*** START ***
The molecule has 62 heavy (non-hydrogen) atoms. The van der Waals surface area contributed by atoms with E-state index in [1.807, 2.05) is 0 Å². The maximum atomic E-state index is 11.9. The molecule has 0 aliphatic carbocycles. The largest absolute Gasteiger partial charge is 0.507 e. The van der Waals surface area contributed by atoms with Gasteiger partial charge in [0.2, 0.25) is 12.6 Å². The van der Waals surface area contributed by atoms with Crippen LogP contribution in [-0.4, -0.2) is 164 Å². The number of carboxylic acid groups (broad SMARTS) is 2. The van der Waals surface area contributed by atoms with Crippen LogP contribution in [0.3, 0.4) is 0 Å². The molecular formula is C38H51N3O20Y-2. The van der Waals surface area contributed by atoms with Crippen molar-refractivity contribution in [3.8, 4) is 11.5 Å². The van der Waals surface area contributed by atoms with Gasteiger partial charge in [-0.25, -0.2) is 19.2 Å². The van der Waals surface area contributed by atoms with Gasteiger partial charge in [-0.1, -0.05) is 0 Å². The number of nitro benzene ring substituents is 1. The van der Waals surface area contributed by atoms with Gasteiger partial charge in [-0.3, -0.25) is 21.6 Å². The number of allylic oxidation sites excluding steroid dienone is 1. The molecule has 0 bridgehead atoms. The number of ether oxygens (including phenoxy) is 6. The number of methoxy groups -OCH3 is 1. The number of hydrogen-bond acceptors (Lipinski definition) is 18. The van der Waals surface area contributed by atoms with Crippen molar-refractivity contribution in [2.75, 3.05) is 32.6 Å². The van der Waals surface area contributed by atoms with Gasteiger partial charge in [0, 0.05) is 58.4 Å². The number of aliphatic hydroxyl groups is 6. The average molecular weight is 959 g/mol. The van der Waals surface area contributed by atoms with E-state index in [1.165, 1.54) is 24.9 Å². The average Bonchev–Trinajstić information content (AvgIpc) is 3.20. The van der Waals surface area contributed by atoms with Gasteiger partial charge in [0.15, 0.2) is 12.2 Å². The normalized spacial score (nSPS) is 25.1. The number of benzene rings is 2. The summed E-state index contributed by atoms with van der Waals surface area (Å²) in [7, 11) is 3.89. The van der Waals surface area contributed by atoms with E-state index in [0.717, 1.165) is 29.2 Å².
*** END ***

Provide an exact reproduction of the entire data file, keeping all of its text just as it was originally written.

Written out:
The molecule has 62 heavy (non-hydrogen) atoms. The van der Waals surface area contributed by atoms with E-state index in [1.807, 2.05) is 0 Å². The maximum atomic E-state index is 11.9. The molecule has 0 aliphatic carbocycles. The largest absolute Gasteiger partial charge is 0.507 e. The van der Waals surface area contributed by atoms with Gasteiger partial charge in [0.2, 0.25) is 12.6 Å². The van der Waals surface area contributed by atoms with Crippen LogP contribution in [-0.4, -0.2) is 164 Å². The number of carboxylic acid groups (broad SMARTS) is 2. The van der Waals surface area contributed by atoms with Crippen LogP contribution in [0.3, 0.4) is 0 Å². The molecular formula is C38H51N3O20Y-2. The van der Waals surface area contributed by atoms with Crippen molar-refractivity contribution in [3.8, 4) is 11.5 Å². The van der Waals surface area contributed by atoms with Gasteiger partial charge in [-0.25, -0.2) is 19.2 Å². The van der Waals surface area contributed by atoms with Gasteiger partial charge in [-0.1, -0.05) is 0 Å². The number of nitro benzene ring substituents is 1. The van der Waals surface area contributed by atoms with Gasteiger partial charge in [-0.3, -0.25) is 21.6 Å². The number of allylic oxidation sites excluding steroid dienone is 1. The molecule has 0 bridgehead atoms. The number of ether oxygens (including phenoxy) is 6. The number of methoxy groups -OCH3 is 1. The number of hydrogen-bond acceptors (Lipinski definition) is 18. The van der Waals surface area contributed by atoms with Crippen molar-refractivity contribution in [2.75, 3.05) is 32.6 Å². The van der Waals surface area contributed by atoms with Gasteiger partial charge in [0, 0.05) is 58.4 Å². The number of aliphatic hydroxyl groups is 6. The average molecular weight is 959 g/mol. The van der Waals surface area contributed by atoms with E-state index in [1.165, 1.54) is 24.9 Å². The average Bonchev–Trinajstić information content (AvgIpc) is 3.20. The van der Waals surface area contributed by atoms with Gasteiger partial charge in [0.15, 0.2) is 12.2 Å². The normalized spacial score (nSPS) is 25.1. The number of benzene rings is 2. The summed E-state index contributed by atoms with van der Waals surface area (Å²) in [7, 11) is 3.89. The van der Waals surface area contributed by atoms with E-state index in [0.717, 1.165) is 29.2 Å².